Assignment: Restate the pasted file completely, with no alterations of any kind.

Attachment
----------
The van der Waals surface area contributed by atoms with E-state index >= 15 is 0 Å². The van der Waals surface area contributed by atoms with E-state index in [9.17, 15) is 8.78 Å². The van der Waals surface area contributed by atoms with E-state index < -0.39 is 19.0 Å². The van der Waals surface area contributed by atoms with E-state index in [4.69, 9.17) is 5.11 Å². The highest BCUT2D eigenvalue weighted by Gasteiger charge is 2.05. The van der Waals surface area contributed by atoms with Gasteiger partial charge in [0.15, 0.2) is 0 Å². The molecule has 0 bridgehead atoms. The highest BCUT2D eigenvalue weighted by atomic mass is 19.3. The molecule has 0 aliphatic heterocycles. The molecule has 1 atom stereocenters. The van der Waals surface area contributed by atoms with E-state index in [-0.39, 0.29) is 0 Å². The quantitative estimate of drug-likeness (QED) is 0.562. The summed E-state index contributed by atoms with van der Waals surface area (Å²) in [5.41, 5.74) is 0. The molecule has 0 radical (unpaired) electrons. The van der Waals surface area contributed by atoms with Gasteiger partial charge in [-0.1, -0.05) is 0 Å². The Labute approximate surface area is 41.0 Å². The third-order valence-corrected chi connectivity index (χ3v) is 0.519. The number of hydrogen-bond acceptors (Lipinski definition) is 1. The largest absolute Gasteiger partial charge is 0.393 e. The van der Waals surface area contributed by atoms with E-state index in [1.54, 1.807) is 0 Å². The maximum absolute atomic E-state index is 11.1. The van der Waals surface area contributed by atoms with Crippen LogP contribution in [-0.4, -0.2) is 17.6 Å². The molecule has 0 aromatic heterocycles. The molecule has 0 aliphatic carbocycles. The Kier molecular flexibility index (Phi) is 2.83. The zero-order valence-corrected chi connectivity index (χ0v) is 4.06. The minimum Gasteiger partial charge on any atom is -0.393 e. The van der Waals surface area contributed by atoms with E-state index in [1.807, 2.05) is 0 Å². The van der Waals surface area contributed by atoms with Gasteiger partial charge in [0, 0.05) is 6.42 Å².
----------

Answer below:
The van der Waals surface area contributed by atoms with E-state index >= 15 is 0 Å². The van der Waals surface area contributed by atoms with E-state index in [9.17, 15) is 8.78 Å². The van der Waals surface area contributed by atoms with E-state index < -0.39 is 19.0 Å². The van der Waals surface area contributed by atoms with E-state index in [4.69, 9.17) is 5.11 Å². The highest BCUT2D eigenvalue weighted by Gasteiger charge is 2.05. The van der Waals surface area contributed by atoms with Gasteiger partial charge in [0.15, 0.2) is 0 Å². The molecule has 0 bridgehead atoms. The highest BCUT2D eigenvalue weighted by atomic mass is 19.3. The molecule has 0 aliphatic heterocycles. The molecule has 1 atom stereocenters. The van der Waals surface area contributed by atoms with E-state index in [-0.39, 0.29) is 0 Å². The quantitative estimate of drug-likeness (QED) is 0.562. The summed E-state index contributed by atoms with van der Waals surface area (Å²) in [5.41, 5.74) is 0. The molecule has 0 radical (unpaired) electrons. The van der Waals surface area contributed by atoms with Gasteiger partial charge in [-0.1, -0.05) is 0 Å². The Labute approximate surface area is 41.0 Å². The third-order valence-corrected chi connectivity index (χ3v) is 0.519. The number of hydrogen-bond acceptors (Lipinski definition) is 1. The largest absolute Gasteiger partial charge is 0.393 e. The van der Waals surface area contributed by atoms with E-state index in [1.54, 1.807) is 0 Å². The maximum absolute atomic E-state index is 11.1. The van der Waals surface area contributed by atoms with Crippen LogP contribution in [-0.4, -0.2) is 17.6 Å². The molecule has 0 aromatic heterocycles. The molecule has 0 aliphatic carbocycles. The Kier molecular flexibility index (Phi) is 2.83. The zero-order valence-corrected chi connectivity index (χ0v) is 4.06. The minimum Gasteiger partial charge on any atom is -0.393 e. The van der Waals surface area contributed by atoms with E-state index in [1.807, 2.05) is 0 Å². The van der Waals surface area contributed by atoms with Gasteiger partial charge in [0, 0.05) is 6.42 Å².